Back in my day…

In a nutshell, our elders took it easy and watched their babies for cues that they were interested in food, generally around the four to six month mark.

May Woon, 61, said she started her children on baby rice cereals until they learned to chew and swallow. They then moved on to congee, or rice porridge, and mashed soft foods.

“We didn’t aim to start at any age, but would try when they started getting curious about food,” she said.

Elaine Chow, May’s 31-year-old daughter and mum to seven-month-old Henry, recalled May spending significant amounts of time preparing the food and  sitting with her to get her to finish a meal.

“Partly because she was a full-time housewife, partly because she put so much work into the food, and partly because she had less milk supply and was in a hurry to wean us,” said Elaine.

“She still happily spends half the day planning and preparing Henry’s food.

“Mum thinks there’s no better food for babies than congee – she’s always giving ideas of what to put in it. She always cooks way too much congee for him!”

Alicia Chew, mother to 11-month-old Nate, said her mother was slightly disapproving of her steaming and pureeing fruit and vegetables when she started weaning her son.

“She kept nagging me about why it wasn’t porridge, and asking me why I was so westernised,” Alicia, 32, laughed.

“I assume it’s what they did for me because it’s what they’ve been telling me to do for my son.”

Affordability and access

The porridge-is-best view possibly harks back to a time when parents had no choice but to be practical and use whatever they had. Rice cereal, which is a common first food for baby, was either too expensive, or not available.

Yin Chia, 81, said porridge was the only food she had to feed her children when they were babies.

“I’d boil porridge with de-boned cooked fish and some finely-sliced vegetables, like carrots or onions. I’d cook it for hours until it was broken down and soft enough for them to eat,” she said.

“It was always cheap fish like ikan kembung (mackerel) and vegetables like daun keledek (sweet potato leaves). We couldn’t afford meat back then.

“If you had other salty foods in the porridge, like ikan bilis (anchovies), you wouldn’t add extra salt or soy sauce.”

Yin said ikan bilis was known to be a good source of calcium. It also provided a bit of flavour to food and best of all – was cheap and accessible.

“Even when I was looking after my grandchildren, I would peel the ikan bilis to get rid of the bones, roast it and blend it into a fine powder to add to porridge,” she said.

What about other cultures?

Meanwhile, in Australia, 41 year-old mother of two, Meg Schiafone, said the first food of her and her siblings was rice cereal with breastmilk around four to six months of age – depending on the size of the baby.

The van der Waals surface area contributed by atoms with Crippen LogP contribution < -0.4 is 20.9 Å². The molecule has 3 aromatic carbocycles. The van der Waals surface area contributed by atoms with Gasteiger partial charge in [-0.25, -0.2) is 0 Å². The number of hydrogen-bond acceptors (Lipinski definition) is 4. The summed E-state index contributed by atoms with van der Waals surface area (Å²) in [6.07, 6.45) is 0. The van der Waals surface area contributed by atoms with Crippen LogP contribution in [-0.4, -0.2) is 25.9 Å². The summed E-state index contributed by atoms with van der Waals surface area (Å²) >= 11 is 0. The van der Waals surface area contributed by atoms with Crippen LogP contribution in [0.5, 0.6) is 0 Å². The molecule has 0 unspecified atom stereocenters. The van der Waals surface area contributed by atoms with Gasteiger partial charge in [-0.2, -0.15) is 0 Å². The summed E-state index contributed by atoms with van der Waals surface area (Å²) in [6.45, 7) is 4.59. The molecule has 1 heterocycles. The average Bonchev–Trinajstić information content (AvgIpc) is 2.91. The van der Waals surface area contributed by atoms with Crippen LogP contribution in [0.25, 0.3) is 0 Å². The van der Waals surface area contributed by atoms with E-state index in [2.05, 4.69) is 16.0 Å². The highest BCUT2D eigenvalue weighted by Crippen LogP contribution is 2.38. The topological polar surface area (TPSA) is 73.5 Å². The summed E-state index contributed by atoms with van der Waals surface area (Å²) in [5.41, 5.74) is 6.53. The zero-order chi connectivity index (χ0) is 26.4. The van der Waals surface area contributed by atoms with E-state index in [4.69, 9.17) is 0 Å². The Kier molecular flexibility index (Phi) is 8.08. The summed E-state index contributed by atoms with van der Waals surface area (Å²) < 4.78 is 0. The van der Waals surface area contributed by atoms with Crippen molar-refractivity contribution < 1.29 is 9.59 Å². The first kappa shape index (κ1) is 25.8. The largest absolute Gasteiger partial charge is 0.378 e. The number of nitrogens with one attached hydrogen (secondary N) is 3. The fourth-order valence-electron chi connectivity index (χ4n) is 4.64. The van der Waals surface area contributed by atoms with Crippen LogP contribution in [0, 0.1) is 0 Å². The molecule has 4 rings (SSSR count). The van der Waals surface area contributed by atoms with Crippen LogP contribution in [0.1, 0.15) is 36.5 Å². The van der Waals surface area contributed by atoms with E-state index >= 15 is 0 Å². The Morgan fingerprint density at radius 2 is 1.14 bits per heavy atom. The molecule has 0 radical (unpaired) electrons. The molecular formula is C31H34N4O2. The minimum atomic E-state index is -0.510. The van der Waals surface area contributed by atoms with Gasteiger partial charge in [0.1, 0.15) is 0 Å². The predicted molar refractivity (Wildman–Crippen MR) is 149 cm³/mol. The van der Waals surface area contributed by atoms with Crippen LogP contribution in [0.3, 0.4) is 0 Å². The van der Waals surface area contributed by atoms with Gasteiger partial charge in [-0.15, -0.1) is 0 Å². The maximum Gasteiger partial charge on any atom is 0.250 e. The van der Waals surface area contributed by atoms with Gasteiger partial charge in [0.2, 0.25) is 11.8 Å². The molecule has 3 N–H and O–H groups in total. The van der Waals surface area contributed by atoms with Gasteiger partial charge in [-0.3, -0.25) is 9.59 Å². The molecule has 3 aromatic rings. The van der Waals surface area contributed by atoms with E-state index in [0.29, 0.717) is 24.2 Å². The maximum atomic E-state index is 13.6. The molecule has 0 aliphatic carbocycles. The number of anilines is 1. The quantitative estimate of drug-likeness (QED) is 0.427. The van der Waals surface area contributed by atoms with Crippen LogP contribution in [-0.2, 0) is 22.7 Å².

Mum was told to introduce food for a big baby around four months and a small baby around the six-month mark,” said Meg.

“We were given a weak solution of rice cereal and breastmilk. In the morning, we had one teaspoon for one to two weeks, increasing to two to three teaspoons over time.”

Meg said following rice cereal, they were introduced to fruit like pear or apricot for lunch or afternoon tea.

“Again, we were given one teaspoon for one to two weeks before introducing another fruit. If there were no allergies or reactions, she would introduce another fruit.

“The midwife gave my mum two options; cook the fruit yourself or buy the jars of fruit.  She used the jars because she was busy and not a fantastic cook!”

Meg and her siblings had rice cereal or fruit up until the age of six months. After that, their mum introduced vegetables like pumpkin, peas and carrot. The six-month mark was also the time when babies could also be introduced to cow’s milk.

“Mum said we were introduced to pureed meat in the baby food jars around seven to eight months old. This included meat like beef and lamb,” she said. 

No rules

What amazed Meg was there were no other rules to introducing food to babies back then.

“There was nothing about allergies to peanuts, eggs or dairy, and no mention of added sugar and salt,” she said – a contrast to the cautious environment she is raising her own kids in.

“There weren’t so many rules then,” recalled May.

“I recall hearing about feeding them more fish and eggs. We didn’t think about allergies. We fed them egg yolks to see if they had an allergic reaction, in which case they couldn’t get certain types of vaccinations. That was all.”

They were also pretty easy-going about added seasoning in food, she added.

“Elaine avoids salt and sugar in Henry’s food, but I didn’t have this rule,” said May.

“Maybe we avoided very strong-tasting, sugary or greasy foods. But what we considered nutritious for adults would usually be fine for children.”